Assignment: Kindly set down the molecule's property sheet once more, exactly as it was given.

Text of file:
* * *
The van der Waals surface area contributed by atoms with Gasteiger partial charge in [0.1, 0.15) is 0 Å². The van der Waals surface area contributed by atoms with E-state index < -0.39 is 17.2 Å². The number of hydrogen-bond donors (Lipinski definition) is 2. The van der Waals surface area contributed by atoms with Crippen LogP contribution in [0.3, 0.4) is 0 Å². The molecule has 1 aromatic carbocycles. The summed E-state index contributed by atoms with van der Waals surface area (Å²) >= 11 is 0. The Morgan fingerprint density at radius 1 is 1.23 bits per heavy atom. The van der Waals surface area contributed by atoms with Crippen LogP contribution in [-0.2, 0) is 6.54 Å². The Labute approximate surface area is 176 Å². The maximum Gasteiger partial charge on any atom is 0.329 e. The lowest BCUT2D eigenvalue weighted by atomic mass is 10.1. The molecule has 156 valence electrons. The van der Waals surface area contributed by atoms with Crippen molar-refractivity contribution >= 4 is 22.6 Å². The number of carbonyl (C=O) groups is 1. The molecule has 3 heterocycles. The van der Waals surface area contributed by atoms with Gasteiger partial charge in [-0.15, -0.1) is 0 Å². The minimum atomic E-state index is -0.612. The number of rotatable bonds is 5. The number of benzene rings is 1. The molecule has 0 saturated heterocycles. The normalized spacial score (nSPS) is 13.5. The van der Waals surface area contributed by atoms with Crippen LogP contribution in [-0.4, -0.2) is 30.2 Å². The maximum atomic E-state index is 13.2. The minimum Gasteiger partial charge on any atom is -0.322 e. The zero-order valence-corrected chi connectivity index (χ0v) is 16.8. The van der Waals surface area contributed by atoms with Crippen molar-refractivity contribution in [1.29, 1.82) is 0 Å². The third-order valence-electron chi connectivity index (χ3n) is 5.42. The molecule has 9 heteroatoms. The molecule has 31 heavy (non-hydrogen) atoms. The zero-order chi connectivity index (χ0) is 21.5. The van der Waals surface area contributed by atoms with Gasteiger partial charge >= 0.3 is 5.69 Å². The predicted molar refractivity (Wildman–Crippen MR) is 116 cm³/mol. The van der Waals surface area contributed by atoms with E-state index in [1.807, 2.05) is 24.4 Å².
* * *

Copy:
The van der Waals surface area contributed by atoms with Gasteiger partial charge in [0.1, 0.15) is 0 Å². The van der Waals surface area contributed by atoms with E-state index < -0.39 is 17.2 Å². The number of hydrogen-bond donors (Lipinski definition) is 2. The van der Waals surface area contributed by atoms with Crippen LogP contribution in [0.3, 0.4) is 0 Å². The molecule has 1 aromatic carbocycles. The summed E-state index contributed by atoms with van der Waals surface area (Å²) >= 11 is 0. The Morgan fingerprint density at radius 1 is 1.23 bits per heavy atom. The van der Waals surface area contributed by atoms with Crippen LogP contribution in [-0.2, 0) is 6.54 Å². The Labute approximate surface area is 176 Å². The maximum Gasteiger partial charge on any atom is 0.329 e. The lowest BCUT2D eigenvalue weighted by atomic mass is 10.1. The molecule has 156 valence electrons. The van der Waals surface area contributed by atoms with Crippen molar-refractivity contribution >= 4 is 22.6 Å². The number of carbonyl (C=O) groups is 1. The molecule has 3 heterocycles. The van der Waals surface area contributed by atoms with Gasteiger partial charge in [-0.15, -0.1) is 0 Å². The minimum atomic E-state index is -0.612. The number of rotatable bonds is 5. The number of benzene rings is 1. The molecule has 0 saturated heterocycles. The normalized spacial score (nSPS) is 13.5. The van der Waals surface area contributed by atoms with Crippen LogP contribution in [-0.4, -0.2) is 30.2 Å². The maximum atomic E-state index is 13.2. The minimum Gasteiger partial charge on any atom is -0.322 e. The zero-order valence-corrected chi connectivity index (χ0v) is 16.8. The van der Waals surface area contributed by atoms with Crippen molar-refractivity contribution in [1.29, 1.82) is 0 Å². The third-order valence-electron chi connectivity index (χ3n) is 5.42. The molecule has 9 heteroatoms. The molecule has 31 heavy (non-hydrogen) atoms. The zero-order chi connectivity index (χ0) is 21.5. The van der Waals surface area contributed by atoms with Gasteiger partial charge >= 0.3 is 5.69 Å². The predicted molar refractivity (Wildman–Crippen MR) is 116 cm³/mol. The van der Waals surface area contributed by atoms with E-state index in [1.807, 2.05) is 24.4 Å².